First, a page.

High-potential (HiPo) development is a critical talent management priority for many organizations, and doing it well is a practice of high-performance organizations. However, a review of outcomes reveals that organizations are not getting their return on their efforts to transform high potential into high performance.
In this 3-part blog series, we’ll explore the ins and outs of developing a successful high-potential program. First we explored how to identify and assess high-potential leaders and then we discussed leadership transitions and the need to clarify expectations with high potential leaders. Today we’ll cover best practices for building a successful HiPo development program.
Success Factors in Program Design: Overcoming Common Stumbling Blocks
Avoiding four of the most common stumbling blocks to HiPo development will lead to better outcomes in program implementation.
1. Failing to engage with senior-level leaders weaken critical alignments
Approximately 72% of HR professionals think that communication with executives about the link between the program designs and business outcomes is their biggest challenge. By contrast, defining strategic priorities (15%) and designing programs (13%) are relatively smaller challenges according to a recent AchieveForum poll. Leveraging program design and implementation partners in conversations with executives is big step in securing better outcomes from investments in HiPo development. Leveraging the perspective of consultants is a common success factor in winning executive buy-in.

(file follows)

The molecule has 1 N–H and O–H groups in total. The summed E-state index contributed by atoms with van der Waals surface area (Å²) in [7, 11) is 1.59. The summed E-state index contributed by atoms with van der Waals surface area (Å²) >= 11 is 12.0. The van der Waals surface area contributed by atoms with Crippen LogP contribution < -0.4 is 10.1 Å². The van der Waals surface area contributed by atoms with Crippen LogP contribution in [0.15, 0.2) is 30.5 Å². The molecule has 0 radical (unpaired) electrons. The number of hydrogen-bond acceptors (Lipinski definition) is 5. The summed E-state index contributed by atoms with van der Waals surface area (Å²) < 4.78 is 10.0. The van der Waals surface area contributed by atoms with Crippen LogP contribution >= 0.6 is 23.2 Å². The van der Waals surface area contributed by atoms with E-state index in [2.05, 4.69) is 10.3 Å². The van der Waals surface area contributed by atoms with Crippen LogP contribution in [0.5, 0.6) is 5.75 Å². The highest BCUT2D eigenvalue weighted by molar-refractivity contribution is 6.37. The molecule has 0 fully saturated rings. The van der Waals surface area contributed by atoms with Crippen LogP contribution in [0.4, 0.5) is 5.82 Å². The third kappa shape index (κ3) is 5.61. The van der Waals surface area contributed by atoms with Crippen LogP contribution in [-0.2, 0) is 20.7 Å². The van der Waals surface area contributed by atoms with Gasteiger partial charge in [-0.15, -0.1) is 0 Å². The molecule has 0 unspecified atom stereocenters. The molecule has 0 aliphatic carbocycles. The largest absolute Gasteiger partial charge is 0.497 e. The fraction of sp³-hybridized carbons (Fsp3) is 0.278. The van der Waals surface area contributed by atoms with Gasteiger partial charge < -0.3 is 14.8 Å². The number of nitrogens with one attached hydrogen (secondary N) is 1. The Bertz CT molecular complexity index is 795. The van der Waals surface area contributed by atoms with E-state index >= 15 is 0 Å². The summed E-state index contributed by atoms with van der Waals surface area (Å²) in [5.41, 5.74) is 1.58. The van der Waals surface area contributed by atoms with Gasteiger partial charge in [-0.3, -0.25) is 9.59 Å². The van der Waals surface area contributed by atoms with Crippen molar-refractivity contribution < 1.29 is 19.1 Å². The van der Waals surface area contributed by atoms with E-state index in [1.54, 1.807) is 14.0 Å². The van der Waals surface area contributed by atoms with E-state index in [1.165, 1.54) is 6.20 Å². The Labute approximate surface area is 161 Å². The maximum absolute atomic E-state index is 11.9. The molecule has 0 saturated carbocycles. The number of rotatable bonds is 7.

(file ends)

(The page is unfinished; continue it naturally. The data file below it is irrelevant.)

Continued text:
2. Tendency of managers of HiPos to focus narrowly on their interests at expense of the benefits of talent mobility
Leaders tend to focus on their own units rather than the whole organization. Hanging on to critical talent is a legitimate concern. This me-first view often hinders the quality of HiPo learning experiences. Engaging executives about the business case for HiPo development provides the rationale for what can be a challenging sacrifice for leaders to make in “do-more-with-less” work environments.
3. Failure to integrate leadership development activities with company values, business principles, and the other elements of the talent management system
Hiring methods, promotion practices, performance management systems, and compensation/benefits programs have a big influence on the impact of HiPo development programs. Devoting time to building these alignments is a critical investment in the follow-through that determines ultimate success.
4. Lack of follow-up suppresses accountability in participants and leaders
Beyond accelerating the ability of HiPos to overcome the skill application challenges they face, ensuring that career moves occur is an important follow-up activity. Thus, evaluating the impact of these programs on: 1) skills that increase promotion readiness and mobility, 2) the executive ratings of promotion readiness they assign in talent reviews, and 3) successful performance in new roles are important follow-up activities. Reviewing the impact on HiPo programs on these indicators helps keep key stakeholders focused on the steps that optimize development.
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